Anybody who has studied quantitative genetics (which, sadly is a small and dwindling number) knows that it was introduced by Fisher, and if you read the classic text of Falconer and Mackay, you know that the field was originally developed from a theoretical perspective of the phenotypic effects of numerous unmeasurable underlying loci. However, after giving it some serious thought I realized that what Fisher really did was make the world safe for blending inheritance.
In the early part of the last century, around the time of the rediscovery of Mendel there were two schools of thought surrounding inheritance (see Provine “The origins of theoretical population genetics” 2001, U of C Press). One of these schools was the Biometicians. The Biometricians wanted to believe in blending inheritance, but they were caught in the statistical problem that with bi-parental inhertance the variance in a population should go down by half every generation. This is a crippling problem for the blending inheritance model. Fisher came along and showed that with an infinite number of Mendelian loci of infinitesimal effect (the infinitesimal model) the offspring mean would in fact be the average of the two parents, but that because of hidden variation (the segregation variance) the variance in the population would not decline. Thus, simplistically, quantitative genetics is based on the assumption of blending inheritance with no loss of variation.
The point for our story, however, is that Fisher suggested a simple regression of offspring on midparents to describe the transition equation between generations. The slope of this simple regression is (in theory) the heritability, and is proportional to the response to selection (yes, I am getting ahead of myself). (By the way, I say in theory, because Fisher presented a very explicit model of additive genetic variance, and by extension heritability, in terms of the underlying Mendelian loci. It turns out that the regression of offspring on midparents conforms to this formal definition of heritablity only under certain circumstances.)
The regression of offspring on midparents. The slope of the regression is the heritability, which is proportional to the response to selection based on the breeder’s equation. Empirically there is ample evidence that in many cases this simple regression approach is predictive of the response to selection, often for 100 or more generations – and actually far longer than it should work if the simple genetic model on which it is based is correct.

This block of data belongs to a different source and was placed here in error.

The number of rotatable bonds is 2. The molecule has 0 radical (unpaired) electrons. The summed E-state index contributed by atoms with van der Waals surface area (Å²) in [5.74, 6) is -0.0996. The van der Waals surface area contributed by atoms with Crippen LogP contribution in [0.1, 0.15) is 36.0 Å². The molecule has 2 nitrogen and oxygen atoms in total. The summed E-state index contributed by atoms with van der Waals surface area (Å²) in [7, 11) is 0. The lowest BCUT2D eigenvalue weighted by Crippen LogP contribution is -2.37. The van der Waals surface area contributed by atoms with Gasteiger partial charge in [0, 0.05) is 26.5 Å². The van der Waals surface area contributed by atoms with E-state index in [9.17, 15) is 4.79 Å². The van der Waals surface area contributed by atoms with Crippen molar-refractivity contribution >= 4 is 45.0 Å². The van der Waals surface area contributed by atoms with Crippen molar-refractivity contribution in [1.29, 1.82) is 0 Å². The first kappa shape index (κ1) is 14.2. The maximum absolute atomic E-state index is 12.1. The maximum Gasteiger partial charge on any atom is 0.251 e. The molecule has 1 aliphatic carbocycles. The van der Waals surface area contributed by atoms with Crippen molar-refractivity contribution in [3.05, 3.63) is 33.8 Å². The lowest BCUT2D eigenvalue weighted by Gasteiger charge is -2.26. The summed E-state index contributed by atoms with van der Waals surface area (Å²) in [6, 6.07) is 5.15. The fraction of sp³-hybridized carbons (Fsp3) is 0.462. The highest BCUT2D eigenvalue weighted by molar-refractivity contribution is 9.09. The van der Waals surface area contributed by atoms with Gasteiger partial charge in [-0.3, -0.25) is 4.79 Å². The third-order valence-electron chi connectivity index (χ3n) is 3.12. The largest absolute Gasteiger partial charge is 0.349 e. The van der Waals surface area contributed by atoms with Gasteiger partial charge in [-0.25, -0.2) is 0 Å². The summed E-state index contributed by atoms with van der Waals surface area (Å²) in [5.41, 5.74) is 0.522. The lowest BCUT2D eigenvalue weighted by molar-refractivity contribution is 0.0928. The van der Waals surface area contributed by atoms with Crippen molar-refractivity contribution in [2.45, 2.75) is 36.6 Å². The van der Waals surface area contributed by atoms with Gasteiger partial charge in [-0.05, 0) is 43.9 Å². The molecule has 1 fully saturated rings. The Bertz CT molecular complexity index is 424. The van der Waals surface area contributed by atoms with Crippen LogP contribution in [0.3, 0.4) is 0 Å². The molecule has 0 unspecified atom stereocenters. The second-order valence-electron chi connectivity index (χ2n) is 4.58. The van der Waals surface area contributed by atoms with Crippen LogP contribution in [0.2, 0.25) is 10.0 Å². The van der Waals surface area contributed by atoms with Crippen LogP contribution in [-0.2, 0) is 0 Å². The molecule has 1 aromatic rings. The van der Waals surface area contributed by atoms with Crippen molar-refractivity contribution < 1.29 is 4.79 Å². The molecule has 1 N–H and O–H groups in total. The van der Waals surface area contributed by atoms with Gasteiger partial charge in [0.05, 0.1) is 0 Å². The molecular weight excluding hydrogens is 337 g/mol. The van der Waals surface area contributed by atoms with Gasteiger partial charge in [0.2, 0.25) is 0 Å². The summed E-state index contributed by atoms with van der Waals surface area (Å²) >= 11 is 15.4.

Although Fisher (and Falconer and MacKay) developed this model on the assumption of underlying genetic effects, the truth is that the linear regression is probably a reasonable first approximation of the transition equation from parent to offspring for a wide range of possible modes of inheritance. Although we may be very curious, we do not need to know why this regression works, we simply need to know that it does in fact work. This simple transition equation in many cases may work well enough and we can stop there. In other cases a more complex transition equation might be called for. In the example of alcohol metabolism in Drosophila I would be tempted to use a linear model that had both a continuous effect (parental alcohol resistance), and a discrete effect (genotype at the ADH locus).
Thus, although the “true” transition equation is indeed impossibly complex, in almost all cases a relatively simple model will be good enough. As evolutionary biologists the goal is to predict the phenotype in the next generation. For this job quantitative genetics, or an extension of classic quantitative genetics, is the fundamentally correct approach. How much detail we choose to put into describing the transition equation will be a function of how good a prediction we need to make. Given that humans are inherently curious, we almost certainly will want to understand the details of why our transition equation works, but when we choose to do that, we need to be clear that we are studying gene anatomy, gene physiology, or gene ecology, but we are not studying the evolutionary biology of the original trait.